nightmare that is a sad reality.
Elections will go on in March under conditions that favour Zanu PF, that is,
the voter registration will not be updated, exiled Zimbabweans will not be
allowed to vote and some observers will be barred, particularly those from
The build up to the elections will be violent – as usual, if not worse this
time around – with opposition supporters constituting a majority of victims.
If both factions of the MDC boycott the elections, Zanu PF will help create
one or two fly-by-night parties to legitimize the elections.
Results are forgone really. For President Mugabe and Zanu PF it will be a
case of “as we were comrades”. The opposition will dispute the results and
its supporters will take to the streets.
There will be dead bodies, looting and destruction of property but do not
expect this to reach the scale of the Kenyan violence, both in terms of
human loss and days of rioting. The Zimbabwe security system is better
prepared than the Kenyans. A combination of the Zimbabwe National Army, the
Zimbabwe Republic Police, the Central Intelligence Organisation and the Zanu
PF Youth National Service (Green Bombers) will gang up to thwart any street
An escalation of violence, if it happens, will be perpetrated by the same
security system in opposition strongholds.
Having consolidated its position as an “elected” government, Zanu PF will
set about to do “business as usual” picking up it’s messing of the economy
from wherever it would have left off before the elections.
Mugabe, buoyed by the election and the unwavering support by the rest of
Africa and other anti-Western forces, will continue to preach his
anti-Britain and America doctrine.
The world, whose attention is constantly distracted by “breaking news” in
other parts of the world, will once again forget the country that once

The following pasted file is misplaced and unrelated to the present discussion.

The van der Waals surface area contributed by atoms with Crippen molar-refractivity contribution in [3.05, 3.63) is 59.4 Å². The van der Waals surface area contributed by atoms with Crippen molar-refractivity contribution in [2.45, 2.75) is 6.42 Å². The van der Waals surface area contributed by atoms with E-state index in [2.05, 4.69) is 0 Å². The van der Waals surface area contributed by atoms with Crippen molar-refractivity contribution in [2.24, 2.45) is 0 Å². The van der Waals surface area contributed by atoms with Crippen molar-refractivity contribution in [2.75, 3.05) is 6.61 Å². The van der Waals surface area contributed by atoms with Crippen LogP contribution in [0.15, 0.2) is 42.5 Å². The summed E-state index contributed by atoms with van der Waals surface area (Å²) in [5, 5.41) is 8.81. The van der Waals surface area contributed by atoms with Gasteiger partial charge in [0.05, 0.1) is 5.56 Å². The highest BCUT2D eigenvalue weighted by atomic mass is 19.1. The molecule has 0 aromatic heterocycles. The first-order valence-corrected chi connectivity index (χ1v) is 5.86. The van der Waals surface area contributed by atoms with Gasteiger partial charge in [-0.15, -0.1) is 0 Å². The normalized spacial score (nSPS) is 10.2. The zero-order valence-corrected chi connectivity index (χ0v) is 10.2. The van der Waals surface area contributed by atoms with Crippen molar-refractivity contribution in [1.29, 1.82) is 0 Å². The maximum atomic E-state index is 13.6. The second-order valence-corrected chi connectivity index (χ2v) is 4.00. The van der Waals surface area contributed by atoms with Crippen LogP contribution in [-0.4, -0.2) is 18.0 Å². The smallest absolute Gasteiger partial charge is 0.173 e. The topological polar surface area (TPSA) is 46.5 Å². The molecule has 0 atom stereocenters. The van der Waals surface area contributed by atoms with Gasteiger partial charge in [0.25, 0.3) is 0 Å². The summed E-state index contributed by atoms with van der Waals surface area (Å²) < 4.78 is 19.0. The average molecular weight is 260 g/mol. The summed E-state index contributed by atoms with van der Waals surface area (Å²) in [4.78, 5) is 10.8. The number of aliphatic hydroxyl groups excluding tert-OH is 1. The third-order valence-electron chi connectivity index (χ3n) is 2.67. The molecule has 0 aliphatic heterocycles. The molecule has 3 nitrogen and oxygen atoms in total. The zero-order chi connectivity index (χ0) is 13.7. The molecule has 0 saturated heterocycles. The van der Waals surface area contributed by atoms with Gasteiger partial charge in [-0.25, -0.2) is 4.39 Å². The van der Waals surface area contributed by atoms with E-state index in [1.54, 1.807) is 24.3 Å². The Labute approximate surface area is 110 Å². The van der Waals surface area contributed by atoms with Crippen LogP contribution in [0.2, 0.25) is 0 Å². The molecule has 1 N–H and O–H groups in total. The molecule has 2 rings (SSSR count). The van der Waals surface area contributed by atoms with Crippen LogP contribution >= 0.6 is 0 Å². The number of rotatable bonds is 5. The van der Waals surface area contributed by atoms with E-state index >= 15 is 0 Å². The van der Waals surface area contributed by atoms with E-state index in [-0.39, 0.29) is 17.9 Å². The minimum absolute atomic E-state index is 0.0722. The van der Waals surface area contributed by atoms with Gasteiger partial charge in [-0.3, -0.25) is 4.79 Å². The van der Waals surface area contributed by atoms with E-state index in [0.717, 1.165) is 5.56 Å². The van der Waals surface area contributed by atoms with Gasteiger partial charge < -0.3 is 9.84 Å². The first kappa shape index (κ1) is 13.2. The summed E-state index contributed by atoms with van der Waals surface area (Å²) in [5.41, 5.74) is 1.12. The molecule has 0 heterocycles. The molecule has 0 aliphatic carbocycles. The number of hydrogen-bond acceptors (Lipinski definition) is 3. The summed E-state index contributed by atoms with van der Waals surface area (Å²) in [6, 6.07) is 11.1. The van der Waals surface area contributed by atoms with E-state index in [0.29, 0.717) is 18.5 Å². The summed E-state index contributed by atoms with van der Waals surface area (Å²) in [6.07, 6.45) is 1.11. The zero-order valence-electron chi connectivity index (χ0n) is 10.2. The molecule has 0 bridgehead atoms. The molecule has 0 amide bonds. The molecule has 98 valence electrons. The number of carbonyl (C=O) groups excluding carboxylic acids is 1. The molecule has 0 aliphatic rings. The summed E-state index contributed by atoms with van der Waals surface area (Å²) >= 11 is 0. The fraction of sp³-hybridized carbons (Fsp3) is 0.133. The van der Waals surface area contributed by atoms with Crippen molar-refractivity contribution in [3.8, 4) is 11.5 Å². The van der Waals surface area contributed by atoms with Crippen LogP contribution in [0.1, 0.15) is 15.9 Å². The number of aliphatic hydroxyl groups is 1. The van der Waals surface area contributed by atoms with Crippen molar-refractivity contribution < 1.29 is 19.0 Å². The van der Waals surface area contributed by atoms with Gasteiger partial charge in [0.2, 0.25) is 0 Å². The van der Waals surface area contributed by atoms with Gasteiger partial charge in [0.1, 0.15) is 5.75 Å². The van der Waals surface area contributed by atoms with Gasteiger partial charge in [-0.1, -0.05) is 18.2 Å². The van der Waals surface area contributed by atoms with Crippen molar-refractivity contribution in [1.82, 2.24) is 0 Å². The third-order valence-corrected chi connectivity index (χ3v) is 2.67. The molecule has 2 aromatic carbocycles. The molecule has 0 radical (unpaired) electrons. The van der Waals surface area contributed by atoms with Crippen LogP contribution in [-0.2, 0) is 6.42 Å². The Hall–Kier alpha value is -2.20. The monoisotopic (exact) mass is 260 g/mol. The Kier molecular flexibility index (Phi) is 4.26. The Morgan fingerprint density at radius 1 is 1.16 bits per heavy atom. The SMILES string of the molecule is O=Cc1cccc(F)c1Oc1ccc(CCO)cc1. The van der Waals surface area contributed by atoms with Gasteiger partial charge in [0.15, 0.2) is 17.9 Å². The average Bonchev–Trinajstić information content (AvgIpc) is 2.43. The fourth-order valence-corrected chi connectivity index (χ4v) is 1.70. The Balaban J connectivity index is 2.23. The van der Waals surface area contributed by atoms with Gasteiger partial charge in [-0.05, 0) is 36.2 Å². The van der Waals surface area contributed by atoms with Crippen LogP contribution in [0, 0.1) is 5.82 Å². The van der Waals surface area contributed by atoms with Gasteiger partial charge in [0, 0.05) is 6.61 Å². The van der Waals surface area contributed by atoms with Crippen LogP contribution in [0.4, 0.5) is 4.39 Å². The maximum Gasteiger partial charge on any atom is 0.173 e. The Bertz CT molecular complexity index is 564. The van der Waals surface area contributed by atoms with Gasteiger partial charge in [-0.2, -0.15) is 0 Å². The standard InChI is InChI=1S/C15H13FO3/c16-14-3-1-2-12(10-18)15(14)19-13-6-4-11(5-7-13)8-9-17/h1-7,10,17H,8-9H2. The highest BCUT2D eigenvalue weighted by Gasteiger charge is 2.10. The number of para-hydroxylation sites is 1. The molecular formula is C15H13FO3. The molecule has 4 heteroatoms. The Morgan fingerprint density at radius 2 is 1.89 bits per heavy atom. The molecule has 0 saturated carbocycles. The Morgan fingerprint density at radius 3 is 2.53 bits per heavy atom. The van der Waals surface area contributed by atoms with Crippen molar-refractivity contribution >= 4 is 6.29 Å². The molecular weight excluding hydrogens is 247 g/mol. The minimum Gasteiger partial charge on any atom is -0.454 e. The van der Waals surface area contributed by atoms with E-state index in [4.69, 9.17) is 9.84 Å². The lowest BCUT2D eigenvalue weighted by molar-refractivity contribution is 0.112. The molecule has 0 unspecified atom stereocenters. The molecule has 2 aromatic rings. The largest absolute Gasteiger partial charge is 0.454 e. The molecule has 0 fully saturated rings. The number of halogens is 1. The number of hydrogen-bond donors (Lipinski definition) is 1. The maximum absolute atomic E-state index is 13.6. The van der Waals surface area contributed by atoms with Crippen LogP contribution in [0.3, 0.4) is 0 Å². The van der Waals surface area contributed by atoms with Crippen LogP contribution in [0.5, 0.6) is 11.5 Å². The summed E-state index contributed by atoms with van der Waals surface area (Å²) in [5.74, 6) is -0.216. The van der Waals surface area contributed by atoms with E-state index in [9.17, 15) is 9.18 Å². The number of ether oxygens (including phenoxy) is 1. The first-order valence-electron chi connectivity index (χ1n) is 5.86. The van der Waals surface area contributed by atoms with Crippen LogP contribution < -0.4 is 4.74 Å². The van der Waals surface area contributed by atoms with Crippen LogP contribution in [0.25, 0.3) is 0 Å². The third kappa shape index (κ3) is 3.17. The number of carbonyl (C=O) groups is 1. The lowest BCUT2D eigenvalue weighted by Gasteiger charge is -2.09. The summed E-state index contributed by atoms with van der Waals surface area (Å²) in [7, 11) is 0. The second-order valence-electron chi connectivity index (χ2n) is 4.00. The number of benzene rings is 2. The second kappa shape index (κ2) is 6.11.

represented hope in an African continent desperate for recognition as a
region leaving behind its dark past.
The Southern African.com
Tuesday, 08 January 2008 05:37
BULAWAYO - THE ZIMBABWE dollar has tumbled drastically against both the
United States dollar and South Africa's rand. The local dollar had
lately gained firm against the US dollar, the South Africa Rand and
the Botswana Pula following the influx of Zimbabweans into the country
for Christmas holiday and the cash shortages.
On Monday in the country's second largest city-Bulawayo the local dollar
was trading at Z$3million dollars against One US dollar from $1million
while last year while the South African Rand is trading at Z$290 000
dollars from Z$170 000 while the Botswana Pula is trading at Z$350 000
dollars from Z$200 000.
Illegal foreign currency exchange dealers commonly known as Osipateleni
who spoke to CAJ News at a street in Bulawayo notoriously known as "World
Bank" along Fort Street in the city said the main causes of the falling of
the Zimbabwe dollar against major currencies are that most Zimbabweans have
returned to their bases in the diaspora and also the increase in local
currency cash flow in the parallel market following the Reserve Bank of
Zimbabwe (RBZ)extension of the lifespan of the Z$200 000 bearer cheques
"One other cause for the falling of the Zimbabwe dollar against major
currencies is that most Zimbabweans who were supplying the black-market
with foreign currency have returned to their bases in the diaspora and this
has caused shortages therefore the local dollar has lost gain," said Mercy
Hlongwane based at the "World Bank".
Another illegal foreign currency exchange dealer, Rita Chavada also based
in Bulawayo said the fact that the Reserve Bank of Zimbabwe (RBZ) Governor
,Gideon Gono last week extended the Z$200 000 dollar bearer cheques life
span has increased cash flow in the black market therefore this has also
caused the fall of the local dollar.
"After the RBZ increased the life span of the Z$200 000 of the bearer
cheques local currency cash circulation has increased in the parallel market
and this has caused the fall of the local dollar" said Chavada.
Gono launched Sunrise II three days before Christmas which crippled the
illegal foreign currency exchange market-CAJ News.
By Carole Gombakomba
07 January 2008
Independent local and regional election observers have expressed concern
about the lack of transparency in the delimitation of new constituencies
which the Zimbabwe Electoral Commission says it has just concluded.
ZEC Chairman George Chiweshe was quoted in the state-controlled Sunday Mail
newspaper that the bounds of 210 constituencies – increased from 150 under a
2006 constitutional amendment – has been completed. Chiweshe said
presidential and general elections set for March won’t be postponed as the
Chiweshe said he will present a preliminary report to President Robert
Mugabe on the delimitation results, which will eventually be tabled in
The commission is reported to have allocated 143 of 210 seats to rural areas
where the ruling ZANU-PF party’s support is strongest. Only 67 seats were
allocated to the urban and metropolitan areas dominated by the opposition.
Chairman Noel Kututwa of the Zimbabwe Election Support Network said the
ZANU-PF government has kept stakeholders in the dark on crucial election